When ramping up or down, Techni-Cast can export surplus electricity into or pull from the Edison line if needed. He estimates that Techni-Cast exports 1,000 kWh a month into the load bank: “It’s not a big deal.” More seriously, if Techni-Cast drops the load while ramping up or down, the extra kilowatts can burn up the generator and cause a brown-out. “A lot of people equate our generator with portable diesel generators,” Van Hiel speculates. “These can’t ramp up and down quickly; that causes other problems.”
The Ongoing Reality
Receiving the National Electrical Contractors Association’s Electrical Excellence Award in 2002 for its effective use of electricity was welcome recognition of Techni-Cast’s efforts, but for Van Hiel, keeping the doors open by keeping costs down is what counts. “The generator allows us to operate more efficiently,” he declares, “and that keeps us employed.” He believes that’s part of his obligation to the 100 employees at the company his father founded in 1950.
Van Hiel looks for ways to cut costs all the time. Years ago he tried to lower Techni-Cast’s kilowatt demand from 2,500 to 1,800 in order to conserve energy, especially during high-demand time. He also renovated the air system, collecting a rebate from the energy commission that paid for 90% of the cost. “That was an immediate recapture of investment.”
The Jenbacher was—and continues to be—a big investment, first in money, but now in time and labor. “It takes a lot of attention and care,” confesses Van Hiel. “It’s a maintenance nightmare; it’s very temperamental. All gas engines are temperamental; they have a lot of moving parts, they’re affected by the weathe How it’s going to feel today is a mystery.” Fortunately, he adds, although the generator has been “sick,” it has never failed.
Its “life” is guaranteed at 60,000 hours. With Techni-Cast averaging 6,000 hours/year, the Jenbacher should last 10 years with proper maintenance. Van Hiel says, “Every 2,000 hours we have to do maintenance. At 10,000 hours, we have to do more complicated maintenance. That runs about $100,000. A simple oil change uses 100 gallons and costs about $900. It takes 20 spark plugs, at $20 each.
“At 60,000 hours we have to rebuild the engine, replace it with a short block and re-install it. The sophisticated hybrid engine that drives the generator is state-of-the-art, computer-run. It’s the best available; it measures 200 functions. But it has 10,000 moving parts.”
To comply with the incentive program, Van Hiel was forced to purchase the parts and service program for the generator for three years; however, he decided that Techni-Cast would perform its own maintenance. “A pure maintenance contract wouldn’t work. They couldn’t respond as quickly as our onsite people. They wouldn’t respond in the middle of the night. They might be delayed because they’re responding to other customers. That kills our uptime. This was a big investment; we have to keep our uptime up.”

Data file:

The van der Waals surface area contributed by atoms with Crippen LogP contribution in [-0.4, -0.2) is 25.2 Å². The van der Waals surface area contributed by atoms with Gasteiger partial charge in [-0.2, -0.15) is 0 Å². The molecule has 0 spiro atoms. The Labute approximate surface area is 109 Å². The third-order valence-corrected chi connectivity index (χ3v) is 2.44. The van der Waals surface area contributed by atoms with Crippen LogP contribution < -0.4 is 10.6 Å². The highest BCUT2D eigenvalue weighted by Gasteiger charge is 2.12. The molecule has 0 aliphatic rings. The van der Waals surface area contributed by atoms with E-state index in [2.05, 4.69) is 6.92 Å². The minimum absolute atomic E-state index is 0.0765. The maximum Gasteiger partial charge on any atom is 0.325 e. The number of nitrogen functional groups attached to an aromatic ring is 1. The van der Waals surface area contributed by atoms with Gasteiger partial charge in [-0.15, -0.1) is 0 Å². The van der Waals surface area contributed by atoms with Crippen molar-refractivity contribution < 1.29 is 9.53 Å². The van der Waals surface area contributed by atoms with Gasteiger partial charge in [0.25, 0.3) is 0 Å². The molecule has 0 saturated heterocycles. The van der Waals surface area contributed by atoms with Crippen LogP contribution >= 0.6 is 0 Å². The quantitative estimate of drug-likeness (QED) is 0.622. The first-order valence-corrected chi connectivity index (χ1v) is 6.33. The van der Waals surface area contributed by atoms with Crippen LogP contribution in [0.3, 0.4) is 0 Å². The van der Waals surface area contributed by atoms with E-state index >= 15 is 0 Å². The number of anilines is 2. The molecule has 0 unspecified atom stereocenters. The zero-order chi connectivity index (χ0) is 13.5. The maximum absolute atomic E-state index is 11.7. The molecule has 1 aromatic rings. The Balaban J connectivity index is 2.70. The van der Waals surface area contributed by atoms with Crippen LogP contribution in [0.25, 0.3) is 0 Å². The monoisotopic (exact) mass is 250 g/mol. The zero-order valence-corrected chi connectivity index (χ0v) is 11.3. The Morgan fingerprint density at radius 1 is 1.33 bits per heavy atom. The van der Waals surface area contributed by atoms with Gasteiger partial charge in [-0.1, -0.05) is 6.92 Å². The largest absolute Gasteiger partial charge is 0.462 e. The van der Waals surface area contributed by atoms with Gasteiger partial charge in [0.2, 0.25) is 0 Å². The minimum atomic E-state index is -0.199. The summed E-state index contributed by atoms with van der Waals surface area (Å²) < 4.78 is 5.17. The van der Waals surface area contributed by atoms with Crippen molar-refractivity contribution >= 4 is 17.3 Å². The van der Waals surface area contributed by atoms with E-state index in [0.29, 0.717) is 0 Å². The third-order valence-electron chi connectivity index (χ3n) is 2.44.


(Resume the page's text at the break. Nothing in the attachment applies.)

GE supplied tutors to train Techni-Cast employees on maintenance issues. Van Hiel admits that they still call for assistance on occasion and that his staff isn’t permitted to “monkey” with certain components. He estimates that one to two hours every day is spent collecting and monitoring data or “doing something on the generator. It’s an ongoing learning process,” he says. “Every type of electric installation has its own problems. We need to be concerned with efficiency.” He maintains a large parts inventory and claims that most problems can be fixed within 30 minutes.
Owings says the “relatively maintenance-free” catalytic converter has provided cost-efficient “near-flawless operation.” The single largest expense after the $100,000 purchase price, he says, is the reactant—the urea solution—that costs about $1.25/gallon. The system uses 10 gallons a day, keeping the overall operating costs to a minimum. Still, he says, “These aren’t cheap. The economics associated with producing your own electricity aren’t good because of the cost of gas.” Van Hiel acknowledges that natural gas prices are up, and are likely to continue climbing, but says his system still saves money. “Electricity is still going up,” he counters.
With electricity shortages predicted for the summer of 2006, Nazemi says companies that generate their own electricity will be able to control their costs more effectively. But he cautions that California’s tough emissions regulations are getting tighter all the time. “The plan is to adopt more stringent requirements for new units,” he says. “New units will be subject to the most stringent regulations. The same standard will be applied to them as to the central power unit.” He explains that currently smaller generators are allowed to emit more emissions per unit of power—and Owings observes that standby diesel engines are currently exempt from all emissions regulations, although he indicates that exemption is going away.
Existing units won’t escape the tightening noose of emissions regulations. The controversial RECLAIM program requires industries and businesses to meet targets for annual emissions reductions of NOx and SOx (sulfur oxide), softening the blow by offering financial incentives and a complicated substitution plan that Nazemi says is flexible and cost-efficient.
“We’re working closely with state and federal agencies that have control over power generation,” Nazemi continues. “It’s a balancing act. We don’t want to prohibit companies from building power systems, but there’s been a shift in the amount of emissions to generate the same amount of power. The best local control unit puts out six to seven times more emissions than the central unit. It has an impact on overall air quality.” Inevitably, as agencies address emissions concerns, it will have an impact on companies as they address energy concerns.
Writer Lori Lovely focuses on topics related to transportation and technology.